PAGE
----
Celebrating IceCube’s first decade of discovery

It was the beginning of a grand experiment unlike anything the world had ever seen. Ten years ago today, the IceCube Neutrino Observatory fully opened its eyes for the first time. Over the course of the previous seven years, dozens of intrepid technicians, engineers, and scientists had traveled to the South Pole—one of the coldest, […]

Read More »


IceCube-Gen2 will open a new window on the universe

In a white paper recently submitted to the Journal of Physics G, the international IceCube-Gen2 Collaboration outlines the need for and design of a next-generation extension of IceCube. By adding new optical and radio instruments to the existing detector, IceCube-Gen2 will increase the annual rate of cosmic neutrino observations by an order of magnitude, and its sensitivity to point sources will increase to five times that of IceCube. […]

Read More »



NSF renews IceCube maintenance and operations contract

The National Science Foundation today, March 30, 2016, announced that it has renewed a cooperative agreement with the University of Wisconsin–Madison to operate IceCube. The five-year, $35 million award entails the continued operation and management of the observatory located at NSF’s Amundsen-Scott South Pole Station. In 2013, the IceCube Collaboration reported the first detection of high-energy cosmic neutrinos, opening a new astronomical vista on the universe and on some of its most violent phenomena. […]

Read More »


Five years since IceCube Neutrino Observatory completion

Decades ago, the aspiration to build a kilometer-scale neutrino detector at the South Pole seemed farfetched; today, we celebrate the 5-year anniversary of this incredible achievement. Shortly after 6 pm New Zealand time on December 18, 2010, the final sensor was lowered into the ice. This completed the decade-long construction effort that started with the design and fabrication of detector systems and concluded with the installation of the final string of sensors. […]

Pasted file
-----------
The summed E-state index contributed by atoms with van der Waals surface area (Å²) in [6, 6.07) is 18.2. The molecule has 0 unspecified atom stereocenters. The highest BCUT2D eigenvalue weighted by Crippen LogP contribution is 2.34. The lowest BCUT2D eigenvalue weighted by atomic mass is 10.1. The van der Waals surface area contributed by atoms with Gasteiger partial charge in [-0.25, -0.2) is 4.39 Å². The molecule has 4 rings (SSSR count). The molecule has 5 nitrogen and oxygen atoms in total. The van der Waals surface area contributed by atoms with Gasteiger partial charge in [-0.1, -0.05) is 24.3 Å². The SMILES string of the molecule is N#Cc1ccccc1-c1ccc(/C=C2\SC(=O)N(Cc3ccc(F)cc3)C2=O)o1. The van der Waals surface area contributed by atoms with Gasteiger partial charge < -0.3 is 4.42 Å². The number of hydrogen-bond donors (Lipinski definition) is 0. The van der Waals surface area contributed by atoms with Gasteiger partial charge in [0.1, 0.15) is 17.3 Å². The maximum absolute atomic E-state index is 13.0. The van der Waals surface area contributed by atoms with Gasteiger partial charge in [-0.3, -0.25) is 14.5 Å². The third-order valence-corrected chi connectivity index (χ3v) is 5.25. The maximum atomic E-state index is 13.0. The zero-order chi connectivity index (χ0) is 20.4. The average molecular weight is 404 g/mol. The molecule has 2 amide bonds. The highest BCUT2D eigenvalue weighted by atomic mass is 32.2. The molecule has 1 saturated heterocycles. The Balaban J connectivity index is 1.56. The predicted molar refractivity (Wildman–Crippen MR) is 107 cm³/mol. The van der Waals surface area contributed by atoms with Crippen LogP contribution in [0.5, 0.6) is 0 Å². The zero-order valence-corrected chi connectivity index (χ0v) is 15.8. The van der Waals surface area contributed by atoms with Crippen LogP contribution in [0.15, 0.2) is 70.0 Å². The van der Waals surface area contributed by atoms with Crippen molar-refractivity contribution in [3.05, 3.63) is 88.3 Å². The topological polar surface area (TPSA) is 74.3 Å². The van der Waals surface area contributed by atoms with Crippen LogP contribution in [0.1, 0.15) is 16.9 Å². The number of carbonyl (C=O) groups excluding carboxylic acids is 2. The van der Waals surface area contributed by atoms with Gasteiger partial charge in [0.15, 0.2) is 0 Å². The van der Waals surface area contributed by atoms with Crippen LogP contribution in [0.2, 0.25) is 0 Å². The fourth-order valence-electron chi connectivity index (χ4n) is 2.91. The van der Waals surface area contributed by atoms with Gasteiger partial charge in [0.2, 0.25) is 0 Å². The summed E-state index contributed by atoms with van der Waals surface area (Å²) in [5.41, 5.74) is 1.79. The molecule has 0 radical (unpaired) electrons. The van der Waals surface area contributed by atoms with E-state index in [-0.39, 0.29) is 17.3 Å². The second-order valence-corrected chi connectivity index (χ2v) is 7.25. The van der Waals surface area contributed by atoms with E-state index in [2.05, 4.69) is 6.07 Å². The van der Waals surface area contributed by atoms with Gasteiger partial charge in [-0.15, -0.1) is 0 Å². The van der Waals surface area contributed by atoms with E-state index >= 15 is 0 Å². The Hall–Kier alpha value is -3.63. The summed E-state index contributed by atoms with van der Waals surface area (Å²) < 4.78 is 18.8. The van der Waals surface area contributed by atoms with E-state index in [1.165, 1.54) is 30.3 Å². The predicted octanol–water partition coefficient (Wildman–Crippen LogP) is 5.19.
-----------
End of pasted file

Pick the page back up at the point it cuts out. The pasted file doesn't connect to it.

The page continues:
Read More »


Drilling IceCube: a story of innovation, expertise and strong will

Building a cubic-kilometer telescope at the South Pole seemed a chimera even for some of those involved in the project. The goal was simple in words but seemingly impossible in practice: 86 boreholes, each 60 cm in diameter and 2,500 m deep, had to be drilled and instrumented in seven austral summer seasons. Safety was a must, fuel needed to be used cautiously and the South Pole environment was just unavoidable. […]

Read More »


A new polar season for IceCube

After a long winter, South Pole inhabitants are getting used to the sunlight again. Up north, a bunch of IceCubers are getting ready for their Antarctic adventure. For some of them, it’s all about the excitement of a first trip to Antarctica. For some others, it’s an almost annual appointment that makes their job a special one. […]

Read More »